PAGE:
I Should Be Grateful I Have a Job

When working with people who are unhappily employed, many times they come to a point where they say “I guess I should just be grateful I have a job.”

Absolutely! It is healthy to be grateful for what we have.  Having income, structure to our days and participating in the world of work are things to be thankful for.  My concern with this statement is that there is a hopeless feeling underneath, a feeling that the person is giving up on ever experiencing job satisfaction.

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The desire for different/better work can coexist with gratitude for what is true in the present.  What helps move us out of hopelessness and into motivation is having something specific that we really want. As Mark Manson so beautifully inquires in his article, The Most Important Question You Can Ask Yourself Today,  “What’s more interesting to me is what pain do you want? What are you willing to struggle for?”  If there is something you want enough to sacrifice other things to obtain it, then you have a gold mine of energy and resourcefulness. Let’s try to connect what you want in the future to what you are doing now through this exercise:

What do you want?  Write a statement about what you want to have – it can be totally new and different from what you have now, or more of what already exists.  Don’t forget the “so I can…” and “I will feel…”  Get specific!

  • Example:  I want to make more money so I can pay off debt.  When I pay off my debt, I will feel freer and more peaceful.
  • Example:  I want to have flexibility with my work hours so I can attend my children’s school events.  If I have that, I will feel more ease and in line with my value of spending more time with family.
  • Example:  I want to have a job in the health care industry and do meaningful work.  When I do that, I will feel more fulfilled and will be happier waking up each morning and going to work.

What are you grateful for about your current work that supports this? Now write what you appreciate about what you have now that helps make what you want possible.  Check to ensure you can genuinely get behind this feeling of gratitude.  Forcing yourself will not help access the gold mine of motivation and inspiration.  

  • Example: I am grateful that I make enough money to stay out of further debt, which helps me feel like I am on solid ground in the present.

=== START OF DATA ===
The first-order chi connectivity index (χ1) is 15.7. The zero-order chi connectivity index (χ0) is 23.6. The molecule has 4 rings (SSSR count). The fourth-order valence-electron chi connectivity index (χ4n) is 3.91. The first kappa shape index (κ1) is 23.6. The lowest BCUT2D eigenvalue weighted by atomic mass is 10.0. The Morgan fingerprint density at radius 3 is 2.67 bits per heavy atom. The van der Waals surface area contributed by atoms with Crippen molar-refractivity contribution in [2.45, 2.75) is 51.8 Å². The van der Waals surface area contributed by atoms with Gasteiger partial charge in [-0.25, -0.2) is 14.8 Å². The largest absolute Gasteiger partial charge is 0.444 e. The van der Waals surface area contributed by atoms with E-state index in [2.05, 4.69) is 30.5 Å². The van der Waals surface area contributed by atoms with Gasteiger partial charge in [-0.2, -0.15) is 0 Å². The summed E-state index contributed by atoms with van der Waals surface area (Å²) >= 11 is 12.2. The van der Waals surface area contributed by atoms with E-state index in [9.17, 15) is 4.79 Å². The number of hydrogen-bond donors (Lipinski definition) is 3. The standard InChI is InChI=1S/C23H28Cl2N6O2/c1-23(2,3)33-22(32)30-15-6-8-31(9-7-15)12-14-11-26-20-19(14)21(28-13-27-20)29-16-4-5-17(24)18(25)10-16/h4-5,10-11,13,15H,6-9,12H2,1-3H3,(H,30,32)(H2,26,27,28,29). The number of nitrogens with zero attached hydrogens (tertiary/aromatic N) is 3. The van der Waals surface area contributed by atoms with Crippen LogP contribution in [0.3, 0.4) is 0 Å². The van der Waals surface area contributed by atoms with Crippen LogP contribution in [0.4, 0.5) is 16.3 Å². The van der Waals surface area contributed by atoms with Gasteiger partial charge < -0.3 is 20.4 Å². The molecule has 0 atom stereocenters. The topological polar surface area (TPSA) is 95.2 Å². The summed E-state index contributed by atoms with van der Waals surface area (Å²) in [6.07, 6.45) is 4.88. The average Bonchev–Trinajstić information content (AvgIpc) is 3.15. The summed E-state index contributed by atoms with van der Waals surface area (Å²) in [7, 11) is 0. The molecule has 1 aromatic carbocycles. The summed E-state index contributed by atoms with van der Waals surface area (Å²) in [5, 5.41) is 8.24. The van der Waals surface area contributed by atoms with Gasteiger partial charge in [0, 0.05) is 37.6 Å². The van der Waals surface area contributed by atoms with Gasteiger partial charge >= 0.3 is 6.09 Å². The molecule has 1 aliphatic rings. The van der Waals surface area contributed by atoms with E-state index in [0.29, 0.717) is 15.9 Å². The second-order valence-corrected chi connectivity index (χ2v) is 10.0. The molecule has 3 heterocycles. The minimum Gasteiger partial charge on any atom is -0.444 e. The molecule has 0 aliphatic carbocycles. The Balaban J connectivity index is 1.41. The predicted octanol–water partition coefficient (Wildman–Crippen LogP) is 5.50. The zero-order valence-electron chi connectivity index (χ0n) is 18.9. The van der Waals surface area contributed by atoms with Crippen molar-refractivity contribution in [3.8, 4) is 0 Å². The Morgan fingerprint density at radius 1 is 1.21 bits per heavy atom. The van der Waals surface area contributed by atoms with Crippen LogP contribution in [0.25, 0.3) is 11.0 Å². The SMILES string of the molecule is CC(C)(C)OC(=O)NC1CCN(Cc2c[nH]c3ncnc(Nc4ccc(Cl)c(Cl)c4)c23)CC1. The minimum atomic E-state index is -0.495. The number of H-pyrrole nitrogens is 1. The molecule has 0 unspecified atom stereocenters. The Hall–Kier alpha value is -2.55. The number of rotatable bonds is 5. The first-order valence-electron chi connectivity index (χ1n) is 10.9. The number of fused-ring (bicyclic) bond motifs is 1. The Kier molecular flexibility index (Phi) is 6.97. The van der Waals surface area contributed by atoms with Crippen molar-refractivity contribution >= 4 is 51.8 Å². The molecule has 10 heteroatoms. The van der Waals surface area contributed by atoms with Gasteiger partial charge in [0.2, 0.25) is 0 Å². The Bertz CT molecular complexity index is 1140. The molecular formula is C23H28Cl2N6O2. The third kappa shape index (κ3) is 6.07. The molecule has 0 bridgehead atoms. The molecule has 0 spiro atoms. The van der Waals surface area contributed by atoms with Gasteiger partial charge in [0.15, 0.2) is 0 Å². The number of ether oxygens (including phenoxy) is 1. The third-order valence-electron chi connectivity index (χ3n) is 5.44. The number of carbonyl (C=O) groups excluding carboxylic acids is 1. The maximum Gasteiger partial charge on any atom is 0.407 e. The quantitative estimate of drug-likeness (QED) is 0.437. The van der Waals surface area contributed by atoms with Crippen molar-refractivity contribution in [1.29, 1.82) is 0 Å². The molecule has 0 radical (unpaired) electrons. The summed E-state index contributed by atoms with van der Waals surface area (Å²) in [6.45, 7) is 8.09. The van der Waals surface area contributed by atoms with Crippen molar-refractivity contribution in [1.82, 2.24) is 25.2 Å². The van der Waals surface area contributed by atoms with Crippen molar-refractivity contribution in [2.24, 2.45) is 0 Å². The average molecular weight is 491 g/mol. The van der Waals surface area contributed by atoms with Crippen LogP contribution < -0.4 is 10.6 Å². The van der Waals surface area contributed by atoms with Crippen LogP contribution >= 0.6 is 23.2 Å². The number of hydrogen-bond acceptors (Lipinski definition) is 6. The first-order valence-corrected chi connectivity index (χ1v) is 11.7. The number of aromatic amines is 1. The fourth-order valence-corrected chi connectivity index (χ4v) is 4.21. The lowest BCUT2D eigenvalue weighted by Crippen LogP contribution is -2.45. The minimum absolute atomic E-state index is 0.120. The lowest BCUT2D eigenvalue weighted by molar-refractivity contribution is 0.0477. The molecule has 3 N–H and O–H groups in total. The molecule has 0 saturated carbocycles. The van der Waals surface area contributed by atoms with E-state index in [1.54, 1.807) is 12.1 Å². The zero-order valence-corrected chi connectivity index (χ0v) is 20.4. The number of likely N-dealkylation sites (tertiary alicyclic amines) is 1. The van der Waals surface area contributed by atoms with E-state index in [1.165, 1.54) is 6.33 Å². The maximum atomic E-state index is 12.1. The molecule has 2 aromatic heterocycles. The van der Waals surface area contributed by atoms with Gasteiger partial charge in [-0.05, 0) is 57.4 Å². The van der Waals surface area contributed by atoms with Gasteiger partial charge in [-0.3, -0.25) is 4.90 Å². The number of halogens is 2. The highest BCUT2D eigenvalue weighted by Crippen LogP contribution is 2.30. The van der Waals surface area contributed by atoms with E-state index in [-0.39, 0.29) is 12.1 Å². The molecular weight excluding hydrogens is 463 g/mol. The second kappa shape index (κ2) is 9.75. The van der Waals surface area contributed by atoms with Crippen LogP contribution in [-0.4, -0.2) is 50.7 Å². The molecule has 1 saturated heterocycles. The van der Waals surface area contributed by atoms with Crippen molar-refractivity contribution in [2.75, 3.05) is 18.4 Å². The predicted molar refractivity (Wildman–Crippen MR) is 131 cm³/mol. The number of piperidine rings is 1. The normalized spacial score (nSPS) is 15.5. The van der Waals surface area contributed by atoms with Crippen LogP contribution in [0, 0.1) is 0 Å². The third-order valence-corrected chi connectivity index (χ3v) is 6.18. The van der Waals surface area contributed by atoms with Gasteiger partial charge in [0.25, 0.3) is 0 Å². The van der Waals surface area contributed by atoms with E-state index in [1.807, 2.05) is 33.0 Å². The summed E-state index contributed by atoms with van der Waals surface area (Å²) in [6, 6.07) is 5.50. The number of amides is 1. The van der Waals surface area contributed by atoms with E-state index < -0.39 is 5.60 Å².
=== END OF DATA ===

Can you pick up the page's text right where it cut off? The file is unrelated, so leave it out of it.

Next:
• Example:  I am grateful I can use vacation time to attend my children’s events so this value is met.
  • Example: I am thankful I am gaining transferable skills in this job that will help me make a shift to health care.

Keep your lists of what you want and what you are grateful for someplace where you can see them. It is natural to sometimes get lost in what isn’t working.  If you can make the connection from where you are to where you would like to be, that thread can pull you through.

4 thoughts on “I Should Be Grateful I Have a Job

  • Thank you! This inspired a really good journal session about what I want. I realized that what I want most is spaciousness. I have so many ideas and goals and dreams, but the only way I really *enjoy* life is when it is spacious and simple.

  • Great article. For the past five years I had a great job at a mapping company in the Data Maintenance Team. My contact ended this year so I studied a postgraduate GIS degree with the aim to improve my career prospects. Not only am I struggling at uni, but I miss working. I miss the structure, the money, the camraderie with workmates etc. Now I’m at the point where I want to work again but my confidence is down due to my average results at uni. Rather than pursue my GIS “dream”, I’m going to find A job (hopefully) and go from there (while trying to finish my degree).

    • Many thanks for your comment! Many people find themselves in a similar position, thank you for sharing your experience. Our work lives give us so much – connection, income and focus. It sounds like you are listening to what you need and creating the situation to meet it. I am sending good thoughts for your work and education!

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